“That’s probably true, and it’s a feature of the size of the university. Last year’s Executive recognised there wasn’t very strong participation in the Union, and that most students see the Students’ Union as a place of political views and socialising, when actually they do a huge amount besides that.”

I wonder whether the nature of political campaigns means they can overshadow what the Union offers elsewhere, and make students think, ‘Actually, this Union isn’t for me.’

“Yeah, and a lot of them do think that. I’ve certainly been told by students in some schools, ‘The Union’s only interested in fighting fees and cuts’. They’ll ask me about being short of money or getting advice, and I say ‘well the Students’ Union has all of this’, but they don’t know.”

If you visit websites like TheStudentRoom.co.uk during exam selection, you will find hundreds of prospective students frantically comparing league tables, worrying about the reputation of their university. Are they placing too much emphasis on NSS scores?

“Probably. They should look more at their course. But we can’t ignore it, because it does drive student choice.”

Undoubtedly, Dame Nancy works in a man’s world. Only 18% of professors are women, and she is one of only 17 female Vice Chancellors (and the only one in the Russell Group). I ask why the numbers are so discouraging.

“That’s the $64 million question. Academia is an incredibly demanding career, and to be a successful researcher you have to be known internationally, you have to travel a lot.  That makes it very difficult for women caring for children or older relatives.”

Of course, that’s not a problem unique to academia. But I wonder any discrimination exists within the profession. “I’ve never encountered it, and I think it’s very rare,” she says frankly, but adds, “There is one thing that could be improved. You can never generalise, but when I was offered this job, I read a book by a female coach who said, ‘In general, if there’s a major promotion available, men will say, ‘I can do half of that, I’ll go for it’, whereas women tend to say, “I can’t do half of that, so I won’t go for it.”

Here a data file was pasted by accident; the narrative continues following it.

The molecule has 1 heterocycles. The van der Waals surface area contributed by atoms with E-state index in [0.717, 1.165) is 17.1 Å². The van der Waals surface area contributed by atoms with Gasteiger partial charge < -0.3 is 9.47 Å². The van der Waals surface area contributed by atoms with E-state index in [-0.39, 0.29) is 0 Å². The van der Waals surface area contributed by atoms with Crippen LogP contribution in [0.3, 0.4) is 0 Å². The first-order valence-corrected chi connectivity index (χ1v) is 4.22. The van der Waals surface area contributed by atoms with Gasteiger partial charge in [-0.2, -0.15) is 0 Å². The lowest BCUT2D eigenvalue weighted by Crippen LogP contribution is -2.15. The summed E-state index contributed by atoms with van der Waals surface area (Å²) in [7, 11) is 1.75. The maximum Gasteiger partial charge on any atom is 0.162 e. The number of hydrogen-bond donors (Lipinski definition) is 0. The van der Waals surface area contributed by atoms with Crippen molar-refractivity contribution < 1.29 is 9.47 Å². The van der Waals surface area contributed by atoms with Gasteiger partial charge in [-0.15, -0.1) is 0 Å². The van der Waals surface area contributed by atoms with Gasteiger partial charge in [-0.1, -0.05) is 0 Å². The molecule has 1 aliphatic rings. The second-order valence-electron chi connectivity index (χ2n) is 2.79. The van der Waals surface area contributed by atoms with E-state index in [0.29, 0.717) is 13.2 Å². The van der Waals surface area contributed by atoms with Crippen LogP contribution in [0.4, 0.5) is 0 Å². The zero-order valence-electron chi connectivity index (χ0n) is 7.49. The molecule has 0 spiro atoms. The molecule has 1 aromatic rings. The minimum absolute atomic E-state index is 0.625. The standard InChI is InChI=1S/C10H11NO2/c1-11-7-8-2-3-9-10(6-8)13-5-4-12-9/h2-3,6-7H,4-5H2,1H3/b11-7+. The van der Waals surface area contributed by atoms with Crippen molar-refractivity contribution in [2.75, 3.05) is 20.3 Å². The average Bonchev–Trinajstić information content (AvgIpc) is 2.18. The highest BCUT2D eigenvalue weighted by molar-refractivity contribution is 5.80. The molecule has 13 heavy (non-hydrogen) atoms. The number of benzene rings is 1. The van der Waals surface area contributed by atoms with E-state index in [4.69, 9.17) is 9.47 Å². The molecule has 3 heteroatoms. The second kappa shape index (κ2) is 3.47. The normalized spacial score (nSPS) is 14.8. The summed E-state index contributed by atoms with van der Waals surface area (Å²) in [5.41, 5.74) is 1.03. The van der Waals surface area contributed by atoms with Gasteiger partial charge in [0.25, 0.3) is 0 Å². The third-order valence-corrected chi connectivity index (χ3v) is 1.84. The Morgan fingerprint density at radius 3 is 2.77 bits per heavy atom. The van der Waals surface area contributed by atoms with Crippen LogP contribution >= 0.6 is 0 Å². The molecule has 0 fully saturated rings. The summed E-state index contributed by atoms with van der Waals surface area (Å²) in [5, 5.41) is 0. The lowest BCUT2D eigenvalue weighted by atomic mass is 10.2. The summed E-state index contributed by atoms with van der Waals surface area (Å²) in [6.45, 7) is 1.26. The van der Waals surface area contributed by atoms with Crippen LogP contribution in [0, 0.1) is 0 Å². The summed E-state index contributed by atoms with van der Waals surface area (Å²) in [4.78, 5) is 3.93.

So self-esteem’s a factor? “I think it is. Women tend to self-examine what they can’t do. We still get women in senior positions saying, ‘I want to go back to being an academic I don’t like doing it,’ but you don’t get many men saying that.”

Is that down in part to a certain kind of atmosphere? “I think it’s the pressure. In any senior position you have to deal with difficult issues like staff performance, complaints or concerns. And women probably take those sorts of things more to heart. “

Despite obvious gender imbalance, Dame Nancy remains adamantly against quotas. “I don’t like them. I would never have wanted to feel I’d achieved something because I was a woman. This really comes up at the Royal Society, and all the female fellows I’ve ever spoken to there have said the same thing. Amongst women [in academia] it’s very unpopular.”

She does encourage having targets, but again distances herself from top-down enforcement. “I’ve never been in favour of positive discrimination either. It’s not particularly fair on women, and it’s certainly not fair on men.”

Time is running out, and I finish with some questions about the past and future. This will be Professor Dame Nancy Rothwell’s third year as President, so what is she most proud of?

“As a university – though I couldn’t say I had a hand in it – I’d say the Nobel Prize, the new buildings, and of course the huge amount of student achievements. In terms of me personally, I’d like to think we’re getting better at communicating and interacting. I never wanted to be a President who sits in her office, so I get out to schools and meet with students. And we’re starting to have an impact with social responsibility.“

But what areas has she wished she’d made more progress in? “Oh just about everything,” she laughs. “I’m continually frustrated. I think, ‘Why is this taking so long? Why haven’t we improved on NSS scores? Why haven’t we received more grants?’ We’ve decided to focus more on heritage, and there are some fantastic quotes in the new Learning Commons and I think, ‘We need to do more on these things!’ I’m quite impatient.”

It can only be a good thing that she’s most energetic when talking about the things they need to improve on. But if she wished she’d made more progress in “everything”, then it might be time to leave her to it.